Redmi Watch 4 Review – Tweakers


A large and clear OLED screen, 24/7 tracking of steps, heart rate, stress and sleep, more than 150 sports profiles, a built-in GPS receiver, the ability to take and make telephone calls directly from your wrist, and all the basic functions you need. can expect from a smartwatch: what should it cost?

According to Redmi, in any case not more than 100 euros, because the Redmi Watch 4 has a recommended retail price of 99.95 euros and can even be found cheaper in our Pricewatch. The question of course is whether cheap means expensive in this case, or whether you are indeed in the ring with this watch for a duppie. We looked into it.


Is that an Apple Watch Ultra? I’ve been asked that question more than once lately and although you can see clear differences up close, the Redmi Watch 4 does indeed look a bit similar. This is mainly due to the elongated shape and the aluminum case, the edges of which extend next to the flat screen. We tested the silver-gray version, but there is also a matte black version. The watch uses straps with its own quick-click system that fit nicely on the case. Changing is quick and easy, but you do have to rely on Redmi straps.

The watch has one button to the right of the screen in the form of a digital crown, which has both a rotary and a push function. The crown has a pleasant click feeling and while scrolling through the menus you also get excellent haptic feedback from the built-in vibration motor.

Operation is carried out via the 1.97″ large AMOLED touchscreen. That screen looks very nice, especially for a watch in this price range. With a resolution of 390×450 pixels and a maximum brightness of 600cd/m², the screen is sharp, clear and colorful. The Redmi Watch 4 also has a light sensor on board that ensures that the brightness of the screen is excellently adapted to the ambient light. It is unclear what type of glass Redmi uses. Unfortunately, it does not seem to be the most scratch-resistant variant; during the test period I got an ugly visible scratch on the screen within two weeks.

At the back of the watch we see a central island containing the optical sensors that measure heart rate and blood oxygen levels, and on the side of the crown there are also openings at the bottom for the built-in speaker and microphone.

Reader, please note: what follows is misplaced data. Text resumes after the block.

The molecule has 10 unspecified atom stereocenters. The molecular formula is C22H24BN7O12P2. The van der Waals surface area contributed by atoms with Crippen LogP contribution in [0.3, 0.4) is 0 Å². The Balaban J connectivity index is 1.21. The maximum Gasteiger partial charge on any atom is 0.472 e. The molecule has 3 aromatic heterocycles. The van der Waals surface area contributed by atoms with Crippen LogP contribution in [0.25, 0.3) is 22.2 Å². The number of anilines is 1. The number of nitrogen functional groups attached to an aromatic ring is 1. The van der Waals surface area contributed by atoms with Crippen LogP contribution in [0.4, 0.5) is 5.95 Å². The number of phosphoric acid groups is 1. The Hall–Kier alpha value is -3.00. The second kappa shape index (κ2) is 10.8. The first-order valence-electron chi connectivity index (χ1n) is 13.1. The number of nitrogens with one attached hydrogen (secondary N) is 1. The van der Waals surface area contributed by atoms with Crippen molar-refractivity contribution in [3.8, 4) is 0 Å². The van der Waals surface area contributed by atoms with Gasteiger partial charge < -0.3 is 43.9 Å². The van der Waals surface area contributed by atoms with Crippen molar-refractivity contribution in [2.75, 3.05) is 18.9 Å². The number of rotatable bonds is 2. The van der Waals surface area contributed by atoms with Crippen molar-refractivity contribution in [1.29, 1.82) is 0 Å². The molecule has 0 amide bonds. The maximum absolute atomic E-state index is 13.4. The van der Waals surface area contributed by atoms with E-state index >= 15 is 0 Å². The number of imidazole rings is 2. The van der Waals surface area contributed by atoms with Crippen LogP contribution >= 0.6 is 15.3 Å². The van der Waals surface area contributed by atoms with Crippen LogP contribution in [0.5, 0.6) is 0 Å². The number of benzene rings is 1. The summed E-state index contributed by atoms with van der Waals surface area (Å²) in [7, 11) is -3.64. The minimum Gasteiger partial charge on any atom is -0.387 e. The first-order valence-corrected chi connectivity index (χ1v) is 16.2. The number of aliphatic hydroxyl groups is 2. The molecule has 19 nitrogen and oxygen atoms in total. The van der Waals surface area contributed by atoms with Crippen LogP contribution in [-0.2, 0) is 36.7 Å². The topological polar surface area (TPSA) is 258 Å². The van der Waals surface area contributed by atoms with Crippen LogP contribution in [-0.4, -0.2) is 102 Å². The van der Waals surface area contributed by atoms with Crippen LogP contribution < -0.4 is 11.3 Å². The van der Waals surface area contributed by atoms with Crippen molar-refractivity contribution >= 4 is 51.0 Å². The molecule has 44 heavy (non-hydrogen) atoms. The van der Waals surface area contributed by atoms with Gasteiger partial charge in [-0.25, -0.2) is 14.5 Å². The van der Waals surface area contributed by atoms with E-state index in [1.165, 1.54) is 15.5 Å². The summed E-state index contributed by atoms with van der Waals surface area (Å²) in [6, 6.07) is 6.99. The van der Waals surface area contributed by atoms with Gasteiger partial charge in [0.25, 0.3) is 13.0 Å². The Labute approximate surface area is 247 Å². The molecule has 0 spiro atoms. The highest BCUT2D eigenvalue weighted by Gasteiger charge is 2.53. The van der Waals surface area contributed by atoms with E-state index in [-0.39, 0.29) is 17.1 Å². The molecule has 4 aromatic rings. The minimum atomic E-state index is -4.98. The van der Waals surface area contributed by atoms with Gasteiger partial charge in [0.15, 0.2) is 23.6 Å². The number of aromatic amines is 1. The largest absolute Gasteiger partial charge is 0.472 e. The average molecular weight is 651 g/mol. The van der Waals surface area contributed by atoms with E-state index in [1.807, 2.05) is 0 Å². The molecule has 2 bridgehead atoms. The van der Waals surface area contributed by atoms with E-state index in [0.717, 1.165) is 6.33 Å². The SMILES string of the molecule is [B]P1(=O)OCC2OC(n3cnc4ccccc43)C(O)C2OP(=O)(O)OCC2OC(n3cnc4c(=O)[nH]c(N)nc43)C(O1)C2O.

The Redmi Watch 4 runs Xiaomi HyperOS. Redmi is a sub-brand of Xiaomi, so it makes sense that it uses this Xiaomi-developed software. It is a simple, but smoothly operating operating system that offers basic functions, but cannot be expanded with downloadable (third party) apps. The watch is suitable for working with both Android and iOS devices.

The interface is simple in design. From the watch face you swipe down for notifications, up for the quick menu and sideways for an overview of various widgets. You can organize those widgets yourself and choose which pre-installed functions you want to have quickly available here. Pressing the digital crown opens the overview of all apps/functions.

The watch offers most of the standard smartwatch functions. Of course you can receive notifications and also read them directly on the watch, although not all emojis are displayed correctly. Unfortunately, responding to notifications – from WhatsApp messages, for example – is not possible. If you delete a notification from the watch, it will also disappear from your phone, which is a plus. Of course you can use the watch with the built-in apps to set timers and alarm clocks, you can display task reminders and use the watch as a compass, stopwatch and flashlight.

You can also use it as a remote control for various music and media players on your phone, and as a shutter for the phone camera app. Another nice feature is the ability to use the watch to make hands-free calls: really cool to see this in a watch that costs less than 100 euros. Unfortunately, the speaker volume is set a bit too low by default for my taste, making it difficult to hear the person you are calling. This can be solved by increasing the volume, but you have to do that again with every conversation. It would be nice if the watch would remember the last setting, perhaps something for a future firmware update.

Like almost all smartwatches, the Redmi Watch 4 is also able to measure health functions such as heart rate, sleep and stress. In addition, the watch calculates a vitality score, training load and VO₂ max together with the Mi Fitness app. What is striking is that the data does not always correspond with what my other fitness trackers say. The total sleep time is quite similar to what my Garmin Epix Pro and Google Nest Hub with Soli sensor record, but the data for heart rate, blood oxygen and the number of steps measured all differ significantly from what Garmin and Apple watches record.

By default, the watch measures your heart rate at a ‘smart’ interval during the day, whereby that interval seems to depend on the extent to which you exercise. If desired, you can also set the interval to at least 1 minute, but more detailed measurements are not possible. This results in a heart rate graph that is not a line, but a pattern of dots and strokes with often inexplicable outliers. The same applies to blood oxygen saturation measurements; these also fluctuate enormously. For measuring everyday-health functions, the Redmi Watch 4 is therefore not the best choice in my opinion.

The watch has ‘more than 150’ sports profiles, including popular sports such as running, cycling, walking, strength training and cross training. However, they are also there for lesser-known sports, such as skateboarding and folk dancing. For running, the watch also has workouts that consist of several steps and provide feedback via audio and vibration signals. It has great functionality, but limited in flexibility and accuracy.